In the film, authors Winona LaDuke (Anishinaabe) and Barry Lopez, Chief Oren Lyons (Onondaga) and philosopher Satish Kumar provide insights on the rapidly growing global indigenous movement for human rights and environmental protection. The film is narrated by Graham Greene (Oneida) with storyteller Tantoo Cardinal (Métis).
Winnemem Wintu Chief Caleen Sisk will attend the Redding screening. Producer/Director Christopher (Toby) McLeod, who circled the globe for five years filming the eight stories that comprise the four-part series, will be on hand to answer questions, along with Co-Producer Jessica Abbe, McLeod’s wife of 20 years, who grew up in Redding. There will be a reception to celebrate this long-awaited premiere at 6pm in the Cascade Theatre lobby. The film starts at 7:30pm. Please join us!
Tickets are $35 for the reception and screening and $12 for the film. Tickets for this event are available at the Cascade Theatre web page.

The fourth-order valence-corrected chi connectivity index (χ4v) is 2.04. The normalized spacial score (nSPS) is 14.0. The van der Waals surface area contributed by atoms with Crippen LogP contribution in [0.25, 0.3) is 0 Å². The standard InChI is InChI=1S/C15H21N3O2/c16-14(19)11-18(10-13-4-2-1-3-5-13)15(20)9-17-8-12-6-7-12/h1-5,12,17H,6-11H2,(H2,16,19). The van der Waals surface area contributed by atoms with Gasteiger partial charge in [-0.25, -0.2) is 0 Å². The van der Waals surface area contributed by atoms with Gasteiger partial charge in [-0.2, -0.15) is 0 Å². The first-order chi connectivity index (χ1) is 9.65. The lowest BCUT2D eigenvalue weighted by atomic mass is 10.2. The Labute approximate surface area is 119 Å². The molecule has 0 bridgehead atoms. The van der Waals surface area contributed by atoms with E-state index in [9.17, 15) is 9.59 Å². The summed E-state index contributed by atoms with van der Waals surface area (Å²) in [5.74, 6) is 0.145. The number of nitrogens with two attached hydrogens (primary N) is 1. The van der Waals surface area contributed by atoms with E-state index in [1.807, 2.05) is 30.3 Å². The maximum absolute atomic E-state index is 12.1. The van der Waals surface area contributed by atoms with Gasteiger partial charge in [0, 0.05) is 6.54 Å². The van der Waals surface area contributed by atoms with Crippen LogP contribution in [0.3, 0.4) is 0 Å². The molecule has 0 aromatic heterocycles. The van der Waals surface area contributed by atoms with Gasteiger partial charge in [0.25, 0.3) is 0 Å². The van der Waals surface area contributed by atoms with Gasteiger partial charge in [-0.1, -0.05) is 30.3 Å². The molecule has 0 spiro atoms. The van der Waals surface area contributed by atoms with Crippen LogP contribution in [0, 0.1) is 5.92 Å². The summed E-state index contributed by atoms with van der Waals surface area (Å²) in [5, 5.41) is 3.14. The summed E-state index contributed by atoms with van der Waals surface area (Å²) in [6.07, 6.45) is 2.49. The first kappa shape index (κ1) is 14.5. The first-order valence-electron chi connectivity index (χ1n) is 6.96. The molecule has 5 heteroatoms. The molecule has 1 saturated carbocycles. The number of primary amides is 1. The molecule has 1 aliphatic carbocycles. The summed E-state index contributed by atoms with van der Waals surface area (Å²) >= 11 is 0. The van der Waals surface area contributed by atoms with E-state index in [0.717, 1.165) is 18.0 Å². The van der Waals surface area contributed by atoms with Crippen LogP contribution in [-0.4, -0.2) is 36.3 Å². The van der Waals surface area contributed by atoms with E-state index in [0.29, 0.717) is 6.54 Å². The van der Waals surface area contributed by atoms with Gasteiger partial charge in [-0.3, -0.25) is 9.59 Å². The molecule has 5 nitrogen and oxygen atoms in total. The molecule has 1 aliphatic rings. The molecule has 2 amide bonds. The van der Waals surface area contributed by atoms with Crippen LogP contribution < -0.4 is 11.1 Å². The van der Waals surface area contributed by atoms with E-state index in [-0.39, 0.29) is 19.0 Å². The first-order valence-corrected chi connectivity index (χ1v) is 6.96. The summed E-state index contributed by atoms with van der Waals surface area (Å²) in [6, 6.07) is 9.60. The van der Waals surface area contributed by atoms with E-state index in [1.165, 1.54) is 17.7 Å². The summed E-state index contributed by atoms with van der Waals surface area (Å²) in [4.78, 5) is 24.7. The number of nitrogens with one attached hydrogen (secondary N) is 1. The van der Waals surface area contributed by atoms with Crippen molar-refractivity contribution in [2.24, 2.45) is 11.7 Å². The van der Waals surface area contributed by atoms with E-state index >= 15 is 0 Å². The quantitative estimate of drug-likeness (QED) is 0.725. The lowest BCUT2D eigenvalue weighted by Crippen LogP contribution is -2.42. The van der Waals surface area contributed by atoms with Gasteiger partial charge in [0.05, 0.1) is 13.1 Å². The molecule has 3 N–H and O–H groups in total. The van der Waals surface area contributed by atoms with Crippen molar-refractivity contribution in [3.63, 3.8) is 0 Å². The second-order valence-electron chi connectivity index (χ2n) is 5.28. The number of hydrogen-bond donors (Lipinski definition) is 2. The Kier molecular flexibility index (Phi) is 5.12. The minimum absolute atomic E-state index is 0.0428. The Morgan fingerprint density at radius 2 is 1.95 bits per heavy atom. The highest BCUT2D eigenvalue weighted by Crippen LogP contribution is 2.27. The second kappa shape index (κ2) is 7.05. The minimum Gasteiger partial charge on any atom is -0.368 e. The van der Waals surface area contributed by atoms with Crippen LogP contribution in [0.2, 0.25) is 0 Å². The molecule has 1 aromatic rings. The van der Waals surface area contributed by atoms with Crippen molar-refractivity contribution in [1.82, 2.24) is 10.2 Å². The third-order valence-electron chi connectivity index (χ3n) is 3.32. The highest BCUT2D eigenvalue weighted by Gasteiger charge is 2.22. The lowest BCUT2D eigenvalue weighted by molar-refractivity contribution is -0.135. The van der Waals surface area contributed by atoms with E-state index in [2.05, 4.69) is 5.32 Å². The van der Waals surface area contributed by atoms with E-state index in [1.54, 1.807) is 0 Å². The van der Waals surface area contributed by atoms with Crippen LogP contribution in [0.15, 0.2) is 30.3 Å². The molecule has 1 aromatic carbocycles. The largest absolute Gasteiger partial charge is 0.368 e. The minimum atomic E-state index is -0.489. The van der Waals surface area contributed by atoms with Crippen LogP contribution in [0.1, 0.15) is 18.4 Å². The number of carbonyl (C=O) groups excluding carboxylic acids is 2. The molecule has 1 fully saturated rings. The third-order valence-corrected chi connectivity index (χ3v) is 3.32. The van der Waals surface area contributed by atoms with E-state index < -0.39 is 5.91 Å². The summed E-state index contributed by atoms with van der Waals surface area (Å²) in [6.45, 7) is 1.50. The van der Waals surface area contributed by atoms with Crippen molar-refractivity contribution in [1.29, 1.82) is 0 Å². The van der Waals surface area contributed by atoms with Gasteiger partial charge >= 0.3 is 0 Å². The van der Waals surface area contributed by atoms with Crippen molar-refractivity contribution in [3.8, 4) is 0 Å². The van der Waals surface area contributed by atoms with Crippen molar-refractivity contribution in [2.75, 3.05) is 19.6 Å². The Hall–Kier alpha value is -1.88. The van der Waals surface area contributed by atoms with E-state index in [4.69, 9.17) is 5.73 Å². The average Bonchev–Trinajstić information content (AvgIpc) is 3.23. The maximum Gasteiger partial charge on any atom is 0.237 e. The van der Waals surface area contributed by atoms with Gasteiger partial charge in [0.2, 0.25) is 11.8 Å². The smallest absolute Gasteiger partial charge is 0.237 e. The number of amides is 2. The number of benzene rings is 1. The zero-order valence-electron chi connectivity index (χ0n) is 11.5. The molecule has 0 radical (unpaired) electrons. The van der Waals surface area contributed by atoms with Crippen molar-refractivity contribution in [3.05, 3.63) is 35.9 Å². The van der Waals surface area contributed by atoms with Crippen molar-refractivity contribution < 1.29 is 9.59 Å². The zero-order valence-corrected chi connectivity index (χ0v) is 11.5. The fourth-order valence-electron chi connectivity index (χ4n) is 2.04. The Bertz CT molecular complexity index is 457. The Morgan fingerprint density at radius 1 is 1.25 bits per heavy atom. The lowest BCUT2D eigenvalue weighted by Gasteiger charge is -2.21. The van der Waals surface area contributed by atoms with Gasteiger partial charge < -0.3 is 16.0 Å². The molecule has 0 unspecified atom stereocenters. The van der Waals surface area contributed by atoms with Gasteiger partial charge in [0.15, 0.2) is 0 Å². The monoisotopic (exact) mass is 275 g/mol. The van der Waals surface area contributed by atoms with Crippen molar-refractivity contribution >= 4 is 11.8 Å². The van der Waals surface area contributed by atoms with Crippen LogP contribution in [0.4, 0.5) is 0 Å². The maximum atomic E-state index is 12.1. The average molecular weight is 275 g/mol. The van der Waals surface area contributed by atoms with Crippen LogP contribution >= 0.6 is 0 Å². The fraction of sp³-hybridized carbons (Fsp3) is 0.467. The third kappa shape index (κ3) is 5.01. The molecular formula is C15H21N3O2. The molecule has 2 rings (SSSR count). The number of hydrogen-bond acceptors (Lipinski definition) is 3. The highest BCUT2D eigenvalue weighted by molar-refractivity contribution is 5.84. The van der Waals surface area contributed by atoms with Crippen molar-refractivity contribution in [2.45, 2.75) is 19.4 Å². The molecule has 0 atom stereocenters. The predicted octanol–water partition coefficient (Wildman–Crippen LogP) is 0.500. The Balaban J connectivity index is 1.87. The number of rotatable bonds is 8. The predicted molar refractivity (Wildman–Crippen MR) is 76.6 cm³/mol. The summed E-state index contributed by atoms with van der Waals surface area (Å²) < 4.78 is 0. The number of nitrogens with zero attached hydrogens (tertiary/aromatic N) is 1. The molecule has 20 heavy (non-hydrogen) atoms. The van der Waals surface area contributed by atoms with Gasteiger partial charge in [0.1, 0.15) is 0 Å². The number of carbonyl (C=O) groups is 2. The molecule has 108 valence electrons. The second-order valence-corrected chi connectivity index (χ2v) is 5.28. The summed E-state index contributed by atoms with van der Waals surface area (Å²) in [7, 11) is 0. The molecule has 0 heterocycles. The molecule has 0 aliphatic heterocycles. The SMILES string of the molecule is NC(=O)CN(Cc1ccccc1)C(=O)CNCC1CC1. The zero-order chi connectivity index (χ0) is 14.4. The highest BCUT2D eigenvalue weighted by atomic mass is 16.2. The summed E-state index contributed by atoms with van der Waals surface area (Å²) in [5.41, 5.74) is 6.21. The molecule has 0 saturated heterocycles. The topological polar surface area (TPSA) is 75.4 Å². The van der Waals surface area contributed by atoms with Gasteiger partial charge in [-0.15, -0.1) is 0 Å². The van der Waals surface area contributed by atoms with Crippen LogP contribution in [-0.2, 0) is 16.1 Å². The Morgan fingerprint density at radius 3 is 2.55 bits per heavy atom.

Special Note: For our many friends and supporters who have been asking when we will premiere the entire four-part series, the answer will be coming very soon! We have been invited to show all four films from the Standing on Sacred Ground series as part of the Mill Valley Film Festival from October 9-13 (locations and times tbd). The following week we are planning screenings and a reception for Tuesday, October 15 at the David Brower Center in Berkeley, where we are making the films. This day will feature screenings of all four episodes during the afternoon and a celebratory reception for friends, donors, allies and SLFP crew, starting at 6pm, with two film screenings starting at 7pm. Finally, we have booked the Roxie Theater in San Francisco for two nights, Wednesday, October 16 and Thursday, October 17 for evening shows that will start at 7pm. We will also screen one of the four episodes at Bioneers on Saturday, October 19 at 9pm.